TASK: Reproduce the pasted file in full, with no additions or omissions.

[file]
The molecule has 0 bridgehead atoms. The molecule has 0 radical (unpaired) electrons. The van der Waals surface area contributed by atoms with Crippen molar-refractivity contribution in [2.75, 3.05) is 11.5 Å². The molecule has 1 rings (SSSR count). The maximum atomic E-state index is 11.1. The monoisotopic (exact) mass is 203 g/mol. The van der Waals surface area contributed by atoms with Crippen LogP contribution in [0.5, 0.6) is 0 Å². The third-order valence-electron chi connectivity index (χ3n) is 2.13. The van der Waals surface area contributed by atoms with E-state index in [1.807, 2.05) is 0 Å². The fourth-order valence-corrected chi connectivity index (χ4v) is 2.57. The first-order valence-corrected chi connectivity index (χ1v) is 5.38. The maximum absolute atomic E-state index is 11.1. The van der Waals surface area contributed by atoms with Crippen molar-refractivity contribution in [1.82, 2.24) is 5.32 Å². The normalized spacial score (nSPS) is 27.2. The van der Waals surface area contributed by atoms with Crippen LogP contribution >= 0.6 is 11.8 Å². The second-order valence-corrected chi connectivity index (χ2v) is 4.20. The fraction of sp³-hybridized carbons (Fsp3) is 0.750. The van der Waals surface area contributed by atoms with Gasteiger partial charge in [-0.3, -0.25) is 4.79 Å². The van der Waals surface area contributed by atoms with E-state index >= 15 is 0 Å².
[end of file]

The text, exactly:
The molecule has 0 bridgehead atoms. The molecule has 0 radical (unpaired) electrons. The van der Waals surface area contributed by atoms with Crippen molar-refractivity contribution in [2.75, 3.05) is 11.5 Å². The molecule has 1 rings (SSSR count). The maximum atomic E-state index is 11.1. The monoisotopic (exact) mass is 203 g/mol. The van der Waals surface area contributed by atoms with Crippen LogP contribution in [0.5, 0.6) is 0 Å². The third-order valence-electron chi connectivity index (χ3n) is 2.13. The van der Waals surface area contributed by atoms with E-state index in [1.807, 2.05) is 0 Å². The fourth-order valence-corrected chi connectivity index (χ4v) is 2.57. The first-order valence-corrected chi connectivity index (χ1v) is 5.38. The maximum absolute atomic E-state index is 11.1. The van der Waals surface area contributed by atoms with Crippen molar-refractivity contribution in [1.82, 2.24) is 5.32 Å². The normalized spacial score (nSPS) is 27.2. The van der Waals surface area contributed by atoms with Crippen LogP contribution >= 0.6 is 11.8 Å². The second-order valence-corrected chi connectivity index (χ2v) is 4.20. The fraction of sp³-hybridized carbons (Fsp3) is 0.750. The van der Waals surface area contributed by atoms with Gasteiger partial charge in [-0.3, -0.25) is 4.79 Å². The van der Waals surface area contributed by atoms with E-state index >= 15 is 0 Å².